Full list of articles included in this special issue:

  • Toward a Framework for CSCL Research – Paul A. Kirschner & Gijsbert Erkens
  • Team Effectiveness and Team Development in CSCL  -Jos Fransen, Armin Weinberger & Paul A. Kirschner
  • New Frontiers: Regulating Learning in CSCL – Sanna Järvelä & Allyson F. Hadwin
  • Coordinated Computer-Supported Collaborative Learning: Awareness and Awareness Tools –  Jeroen Janssen & Daniel Bodemer
  • Toward a Script Theory of Guidance in Computer-Supported Collaborative Learning – Frank Fischer, Ingo Kollar, Karsten Stegmann & Christof Wecker
  • Special Issue on CSCL: Discussion – Jeremy Roschelle

Join us for our upcoming Instructional Technology Series Workshop! (Jan 17th)

Instructional Technology Series Workshop:
Enhancing Learning and Teamwork Skills in Real Time Collaboration in Moodle

Date & time: Thursday, January 17, 2013 from 12:30pm to 2pm

Location: BEC 150

CollabChallenge

Allyson Hadwin and Mariel Miller will be sharing their experiences running an Open Collaborative Challenge in ED-D 101: Learning Strategies for University Success. In this workshop, discover how this group assignment used Moodle’s easily overlooked potential for real time collaboration using tools such as wikis, chat, feedback activities, and quiz. The goal of the assignment was not only to enhance learning through collaboration, but also help students gain the critical teamwork skills needed by today’s 21st century graduates. We will be discussing how the challenge was created, what is involved for the students, and the success and benefits that wel have seen with this activity.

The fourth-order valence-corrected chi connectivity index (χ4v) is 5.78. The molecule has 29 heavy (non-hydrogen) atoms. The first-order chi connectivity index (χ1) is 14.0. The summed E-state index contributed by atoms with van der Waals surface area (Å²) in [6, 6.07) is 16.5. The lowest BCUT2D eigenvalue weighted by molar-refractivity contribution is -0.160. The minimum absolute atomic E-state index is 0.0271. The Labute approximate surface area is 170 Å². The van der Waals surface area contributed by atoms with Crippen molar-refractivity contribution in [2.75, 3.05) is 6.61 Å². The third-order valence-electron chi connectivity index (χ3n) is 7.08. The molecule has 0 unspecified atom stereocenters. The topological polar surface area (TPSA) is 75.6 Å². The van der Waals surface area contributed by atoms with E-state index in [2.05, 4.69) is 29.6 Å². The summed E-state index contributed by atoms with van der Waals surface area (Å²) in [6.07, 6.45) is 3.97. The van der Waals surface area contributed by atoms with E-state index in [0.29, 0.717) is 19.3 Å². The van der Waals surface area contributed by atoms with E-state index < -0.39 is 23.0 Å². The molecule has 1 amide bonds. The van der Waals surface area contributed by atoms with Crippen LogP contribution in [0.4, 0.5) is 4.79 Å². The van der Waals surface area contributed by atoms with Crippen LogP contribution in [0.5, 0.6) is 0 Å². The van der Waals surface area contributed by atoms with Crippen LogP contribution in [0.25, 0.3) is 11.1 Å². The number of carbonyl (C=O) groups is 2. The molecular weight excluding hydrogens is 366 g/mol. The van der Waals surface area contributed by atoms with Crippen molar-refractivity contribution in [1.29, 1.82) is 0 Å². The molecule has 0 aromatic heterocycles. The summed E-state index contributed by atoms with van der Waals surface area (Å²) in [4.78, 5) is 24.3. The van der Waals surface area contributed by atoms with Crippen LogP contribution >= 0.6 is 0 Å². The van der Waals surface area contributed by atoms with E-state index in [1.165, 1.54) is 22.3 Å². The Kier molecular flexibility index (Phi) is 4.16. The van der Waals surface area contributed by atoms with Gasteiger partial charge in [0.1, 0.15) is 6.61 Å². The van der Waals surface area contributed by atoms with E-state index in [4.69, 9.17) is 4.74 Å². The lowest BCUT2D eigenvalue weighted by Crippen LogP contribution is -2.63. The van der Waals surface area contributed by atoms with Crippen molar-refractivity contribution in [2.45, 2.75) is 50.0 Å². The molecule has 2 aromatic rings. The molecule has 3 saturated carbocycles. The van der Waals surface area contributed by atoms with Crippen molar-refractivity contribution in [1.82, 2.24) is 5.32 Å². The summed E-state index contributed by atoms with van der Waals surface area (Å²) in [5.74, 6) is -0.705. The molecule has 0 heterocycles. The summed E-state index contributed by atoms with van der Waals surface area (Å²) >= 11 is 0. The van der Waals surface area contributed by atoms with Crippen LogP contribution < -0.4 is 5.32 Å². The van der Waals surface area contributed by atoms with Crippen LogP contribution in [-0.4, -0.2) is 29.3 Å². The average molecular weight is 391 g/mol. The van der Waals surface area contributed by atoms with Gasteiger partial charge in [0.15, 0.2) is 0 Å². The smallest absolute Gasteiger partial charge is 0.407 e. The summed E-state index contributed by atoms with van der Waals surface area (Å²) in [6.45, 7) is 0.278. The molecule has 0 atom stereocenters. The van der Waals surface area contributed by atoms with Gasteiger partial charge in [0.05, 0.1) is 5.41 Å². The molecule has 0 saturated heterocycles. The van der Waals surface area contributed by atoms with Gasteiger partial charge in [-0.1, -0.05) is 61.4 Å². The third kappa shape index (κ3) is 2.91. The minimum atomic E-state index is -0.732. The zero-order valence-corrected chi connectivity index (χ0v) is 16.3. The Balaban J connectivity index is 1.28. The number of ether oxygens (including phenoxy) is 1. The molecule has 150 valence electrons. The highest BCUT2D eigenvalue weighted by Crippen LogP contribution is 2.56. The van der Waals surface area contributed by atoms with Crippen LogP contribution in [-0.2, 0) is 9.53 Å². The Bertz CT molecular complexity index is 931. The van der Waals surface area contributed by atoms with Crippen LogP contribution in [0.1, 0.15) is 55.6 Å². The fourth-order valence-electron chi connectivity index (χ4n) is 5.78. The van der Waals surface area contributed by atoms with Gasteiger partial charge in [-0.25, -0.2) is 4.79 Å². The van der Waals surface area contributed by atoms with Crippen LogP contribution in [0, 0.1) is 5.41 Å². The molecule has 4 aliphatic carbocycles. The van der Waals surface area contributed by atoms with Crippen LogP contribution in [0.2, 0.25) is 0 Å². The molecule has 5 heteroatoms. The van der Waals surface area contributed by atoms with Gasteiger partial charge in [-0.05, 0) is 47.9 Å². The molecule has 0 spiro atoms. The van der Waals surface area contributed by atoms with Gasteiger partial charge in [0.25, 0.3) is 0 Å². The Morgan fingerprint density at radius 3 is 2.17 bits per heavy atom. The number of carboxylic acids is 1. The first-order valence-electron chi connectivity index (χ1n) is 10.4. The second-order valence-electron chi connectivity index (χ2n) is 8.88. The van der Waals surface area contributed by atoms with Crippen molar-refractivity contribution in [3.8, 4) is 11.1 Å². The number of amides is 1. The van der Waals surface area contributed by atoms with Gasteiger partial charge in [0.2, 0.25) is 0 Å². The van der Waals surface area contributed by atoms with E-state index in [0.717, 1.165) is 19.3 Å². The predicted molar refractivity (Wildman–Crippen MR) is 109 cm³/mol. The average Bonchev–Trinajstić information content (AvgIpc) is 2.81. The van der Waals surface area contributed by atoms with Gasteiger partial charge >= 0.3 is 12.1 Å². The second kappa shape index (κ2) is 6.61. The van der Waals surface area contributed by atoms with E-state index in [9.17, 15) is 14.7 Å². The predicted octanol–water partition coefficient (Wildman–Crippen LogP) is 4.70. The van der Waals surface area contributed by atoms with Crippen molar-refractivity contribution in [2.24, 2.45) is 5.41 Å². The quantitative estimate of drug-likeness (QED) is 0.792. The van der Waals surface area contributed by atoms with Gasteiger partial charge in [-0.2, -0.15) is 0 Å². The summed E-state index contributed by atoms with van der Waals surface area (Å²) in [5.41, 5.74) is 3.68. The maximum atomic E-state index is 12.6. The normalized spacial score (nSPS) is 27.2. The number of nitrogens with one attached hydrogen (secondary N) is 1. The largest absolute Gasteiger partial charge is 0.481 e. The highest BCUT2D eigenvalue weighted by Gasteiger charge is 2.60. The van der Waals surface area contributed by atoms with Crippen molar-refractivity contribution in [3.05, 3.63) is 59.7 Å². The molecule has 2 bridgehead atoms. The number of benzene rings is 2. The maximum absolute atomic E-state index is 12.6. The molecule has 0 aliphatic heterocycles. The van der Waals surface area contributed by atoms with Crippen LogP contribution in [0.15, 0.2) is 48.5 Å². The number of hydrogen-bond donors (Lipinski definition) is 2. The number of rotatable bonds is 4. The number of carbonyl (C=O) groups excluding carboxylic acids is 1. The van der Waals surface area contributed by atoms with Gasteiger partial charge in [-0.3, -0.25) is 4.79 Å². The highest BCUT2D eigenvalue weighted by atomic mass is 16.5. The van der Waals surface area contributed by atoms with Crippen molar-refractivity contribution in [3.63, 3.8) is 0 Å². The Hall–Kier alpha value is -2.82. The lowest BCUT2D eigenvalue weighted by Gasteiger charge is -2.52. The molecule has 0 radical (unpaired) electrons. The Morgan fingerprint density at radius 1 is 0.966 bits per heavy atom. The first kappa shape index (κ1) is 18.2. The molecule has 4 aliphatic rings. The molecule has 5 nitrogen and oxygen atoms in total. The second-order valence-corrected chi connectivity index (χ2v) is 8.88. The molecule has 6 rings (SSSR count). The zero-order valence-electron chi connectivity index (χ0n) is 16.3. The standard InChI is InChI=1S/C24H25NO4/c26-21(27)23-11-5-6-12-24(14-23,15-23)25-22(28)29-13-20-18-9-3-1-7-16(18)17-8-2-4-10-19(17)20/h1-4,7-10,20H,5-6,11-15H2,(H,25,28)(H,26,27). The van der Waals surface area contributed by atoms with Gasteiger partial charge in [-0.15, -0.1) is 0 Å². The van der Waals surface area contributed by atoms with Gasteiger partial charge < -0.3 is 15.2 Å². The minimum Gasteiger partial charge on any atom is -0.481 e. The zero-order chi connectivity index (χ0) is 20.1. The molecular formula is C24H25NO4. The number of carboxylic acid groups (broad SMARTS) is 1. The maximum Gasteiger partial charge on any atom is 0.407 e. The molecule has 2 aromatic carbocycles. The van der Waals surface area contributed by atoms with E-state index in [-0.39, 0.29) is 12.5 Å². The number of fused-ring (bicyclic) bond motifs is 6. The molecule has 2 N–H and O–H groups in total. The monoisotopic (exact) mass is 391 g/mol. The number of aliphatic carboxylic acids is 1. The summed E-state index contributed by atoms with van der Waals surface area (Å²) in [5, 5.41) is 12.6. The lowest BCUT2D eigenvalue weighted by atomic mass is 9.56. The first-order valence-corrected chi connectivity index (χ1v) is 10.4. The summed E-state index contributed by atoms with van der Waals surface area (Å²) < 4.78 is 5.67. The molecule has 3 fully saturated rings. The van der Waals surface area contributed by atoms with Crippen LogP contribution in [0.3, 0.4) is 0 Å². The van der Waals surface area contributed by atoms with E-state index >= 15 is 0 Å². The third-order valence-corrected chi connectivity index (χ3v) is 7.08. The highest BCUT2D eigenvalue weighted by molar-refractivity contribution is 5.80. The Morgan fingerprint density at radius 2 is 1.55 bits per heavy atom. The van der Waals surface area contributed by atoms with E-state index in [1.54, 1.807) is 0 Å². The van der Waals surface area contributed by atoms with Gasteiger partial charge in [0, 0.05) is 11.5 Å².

Registration is required: http://elearning.uvic.ca/workshops?task=3&cid=245
(Log in with your NetLink credentials, then simply fill in the department field and click on ‘book’.)

Closing date: Tuesday, January 15, 2013 at 04:30PM
Booked spaces: 23 – Open spaces: 9

TIE Lab at the 2012 annual conference for the Canadian Society for the Study of Education (CSSE), Waterloo, ON.

The TIE lab recently attended the annual conference for the Canadian Society for the Study of Education (CSSE), Waterloo, ON (27-30 May, 2012).

In an invited session, Allyson Hadwin discussed promoting & researching adaptive regulation: Successes, challenges & possibilities

 

Lizz Webster presented the paper “Effects of a Scaffold on Quality of Goals Set by Undergraduate Students” (Webster, Miller, Hadwin, 2012).  –

 

Allyson Hadwin (UVic) and Christina Skorobohacz (Brock) provided a workshop for graduate students on “The Academic CV as a Tool for Program and Career Planning.”

Allyson Hadwin awarded SSHRC Insight Grant (PAR-21)

We are happy to announce that Allyson Hadwin (and Team) are the recipients of SSHRC Insight Grant for $348,264 over 5 years. Her co-investigator is Phil Winne (SFU) and collaborators include Sanna Jarvela (Finland), Paul Kirschner (The Netherlands), Peggy Storey (UVic), & Peter Wild (UVic): Congratulations Team!

About the Research:

Promoting Adaptive Regulation for 21st Century Success (PAR-21)